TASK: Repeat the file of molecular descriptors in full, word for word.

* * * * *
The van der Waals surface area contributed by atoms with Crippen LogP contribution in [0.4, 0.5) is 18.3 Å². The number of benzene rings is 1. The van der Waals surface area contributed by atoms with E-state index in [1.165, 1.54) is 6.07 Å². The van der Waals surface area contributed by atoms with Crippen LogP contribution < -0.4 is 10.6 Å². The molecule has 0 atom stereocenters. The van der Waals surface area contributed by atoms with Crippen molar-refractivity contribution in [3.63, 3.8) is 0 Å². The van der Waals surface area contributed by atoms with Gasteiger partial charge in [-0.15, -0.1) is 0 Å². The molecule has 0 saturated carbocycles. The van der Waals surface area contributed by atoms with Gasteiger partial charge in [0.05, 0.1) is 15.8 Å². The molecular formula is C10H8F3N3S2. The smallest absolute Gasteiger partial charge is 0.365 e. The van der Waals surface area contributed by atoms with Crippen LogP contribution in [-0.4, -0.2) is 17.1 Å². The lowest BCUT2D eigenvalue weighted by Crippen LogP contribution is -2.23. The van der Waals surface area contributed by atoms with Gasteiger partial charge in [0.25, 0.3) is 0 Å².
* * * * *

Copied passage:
The van der Waals surface area contributed by atoms with Crippen LogP contribution in [0.4, 0.5) is 18.3 Å². The number of benzene rings is 1. The van der Waals surface area contributed by atoms with E-state index in [1.165, 1.54) is 6.07 Å². The van der Waals surface area contributed by atoms with Crippen LogP contribution < -0.4 is 10.6 Å². The molecule has 0 atom stereocenters. The van der Waals surface area contributed by atoms with Crippen molar-refractivity contribution in [3.63, 3.8) is 0 Å². The van der Waals surface area contributed by atoms with Gasteiger partial charge in [-0.15, -0.1) is 0 Å². The molecule has 0 saturated carbocycles. The van der Waals surface area contributed by atoms with Gasteiger partial charge in [0.05, 0.1) is 15.8 Å². The molecular formula is C10H8F3N3S2. The smallest absolute Gasteiger partial charge is 0.365 e. The van der Waals surface area contributed by atoms with Crippen LogP contribution in [-0.4, -0.2) is 17.1 Å². The lowest BCUT2D eigenvalue weighted by Crippen LogP contribution is -2.23. The van der Waals surface area contributed by atoms with Gasteiger partial charge in [0.25, 0.3) is 0 Å².